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Location: Ware boat festival; Ware; River Lea/Lee
Today I have been to Ware boat festival, advertised in all the canal magazines. Although I had a great day out I think I would have to say that it was a fair/festival in a place where there is a river/canal rather than a boat festival. I was really excited to go to a new boat festival because the others that I had been to were so good (Crick and Rickmansworth). Ware festival is a lot like a smaller version of Rickamansworth canal festival.
Saying that, it was a lovely day, a chance to explore a new place, (Ware is amazing), and enjoy the festival atmosphere. The day really kicked off with a procession of floats through the town which was nice to see. It reminded me of my childhood being on a float for the NSPCC when the carnival came through my town. (I did that float for years, my childminder used to sign up me, my sister and her two kids to it every year).
Wondering around the fair there were a lot of school summer fair type stalls, (you know the type, general bric-a-brack, books, raffles). I don’t know about you but I love browsing through school summer fair type stalls as there is always so much variety while always including the same stuff (crockery set, trays, matching figurines, and another bunch of random stuff. I had four goes on the tombola stall but did not win anything. There was also a mini fairground and an arena where there were several performances. Also there were the fairground type games like shoot a ball in a goal (I managed, amazing for someone with two left feet), test your strength bells and stuff like that.
Walking along the canal side I encountered lots of happy-looking people, a few stalls on the bank-side mainly just with information and handing out leaflets. On the water there I met the Jam Butty, a canal boat that travels around selling jams and chutneys, oils and vinegars. (They were interviewed for Waterways World magazine once so they are semi-fameous). There I tried several jams (he was serving a dollop of each with crackers) and talked to the man on the boat and eventually brought a jar of my favourite; strawberry, raspberry and raspberry gin jam.
A mouthwatering display of jam
Also when walking along I came across a very friendly couple, Karen and Brett. They live on their Dutch barge, and she has written a book about it, called ‘Isn’t it cold in the winter’ you can get it on Amazon as a kindle book or a paperback you can get a copy here. They answered a lot of my questions as they are a self-sufficient boat for power and water (they have a water purification system from Australia).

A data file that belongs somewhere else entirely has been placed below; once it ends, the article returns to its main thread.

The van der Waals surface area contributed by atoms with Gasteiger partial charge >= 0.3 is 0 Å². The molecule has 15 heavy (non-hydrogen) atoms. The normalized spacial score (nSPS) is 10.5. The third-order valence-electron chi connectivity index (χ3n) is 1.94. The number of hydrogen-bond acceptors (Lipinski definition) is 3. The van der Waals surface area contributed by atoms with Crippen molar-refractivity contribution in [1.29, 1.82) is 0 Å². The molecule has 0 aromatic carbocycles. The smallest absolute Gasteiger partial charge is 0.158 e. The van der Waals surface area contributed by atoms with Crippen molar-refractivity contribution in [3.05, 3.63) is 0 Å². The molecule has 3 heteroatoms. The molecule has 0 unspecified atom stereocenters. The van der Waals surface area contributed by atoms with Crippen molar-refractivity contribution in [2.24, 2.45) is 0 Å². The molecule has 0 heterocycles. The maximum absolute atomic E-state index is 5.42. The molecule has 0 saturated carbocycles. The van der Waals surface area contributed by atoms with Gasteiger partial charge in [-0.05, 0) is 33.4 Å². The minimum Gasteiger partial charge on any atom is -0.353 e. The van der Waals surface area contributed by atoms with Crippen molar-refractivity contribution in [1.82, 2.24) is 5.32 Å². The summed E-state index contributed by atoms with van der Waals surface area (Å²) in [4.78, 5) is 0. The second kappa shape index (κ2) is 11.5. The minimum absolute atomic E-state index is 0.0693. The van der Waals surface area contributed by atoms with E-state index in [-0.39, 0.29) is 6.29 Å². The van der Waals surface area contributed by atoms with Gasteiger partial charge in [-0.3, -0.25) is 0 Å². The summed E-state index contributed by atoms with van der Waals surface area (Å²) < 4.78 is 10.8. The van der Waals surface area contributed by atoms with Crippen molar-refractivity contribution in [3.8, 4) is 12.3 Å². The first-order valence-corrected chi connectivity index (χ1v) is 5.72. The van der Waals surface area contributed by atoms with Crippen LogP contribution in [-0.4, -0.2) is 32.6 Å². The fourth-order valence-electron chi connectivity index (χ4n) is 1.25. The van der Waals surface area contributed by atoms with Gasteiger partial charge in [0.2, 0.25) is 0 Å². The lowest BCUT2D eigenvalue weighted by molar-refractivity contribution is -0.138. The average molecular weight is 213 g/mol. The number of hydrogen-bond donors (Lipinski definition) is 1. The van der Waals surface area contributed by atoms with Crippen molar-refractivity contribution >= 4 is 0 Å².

Here are Karen and Brett, a very friendly couple
After walking through the Ware boat festival and past the line of boats I took a walk along the river and found out that the Canal and River Trust rent out winter moorings very near to Ware, something definitely worth considering at some point as it would be lovely to be able to take some time to get to know this town as it seems so nice and taking a winter mooring would be a way to do that.
As I walked along the canal/river near the edge of town you see a long row of 18th century gazebos, there is an information board on the towpath side and it tells you that this is the largest group of gazebos on a riverside anywhere in Britain. They were built in the 1850’s as the high street was getting dirtier and muckier as more and more trade was going to London and the streets were being filled with carters and their horses (Ware was the granary of London) so the people built these gazebos at the end of their gardens to try to escape the dirt and have an area of peace and tranquility near to the river, and a nice place to fish and punt.
I love these little pieces of local history, for me it is part of what makes this such a fascinating country. There is always something new and unique about each area, in every town and village there is something individual that marks it out as unique. It may be the largest collection of bicycles in a single building (I made that one up, but it may be true somewhere) or, (as in this case) the largest group of gazebos built along a riverside.
Here is a pictures of some of the gazebos
Walking further along I saw my first coots nest (sorry I didn’t take a picture) it was really lovely to actually see one for the first time. There were loads of birds on and around the water and as I walked I saw ducks, geese, moorhens and, of course, all their babies at this time of year.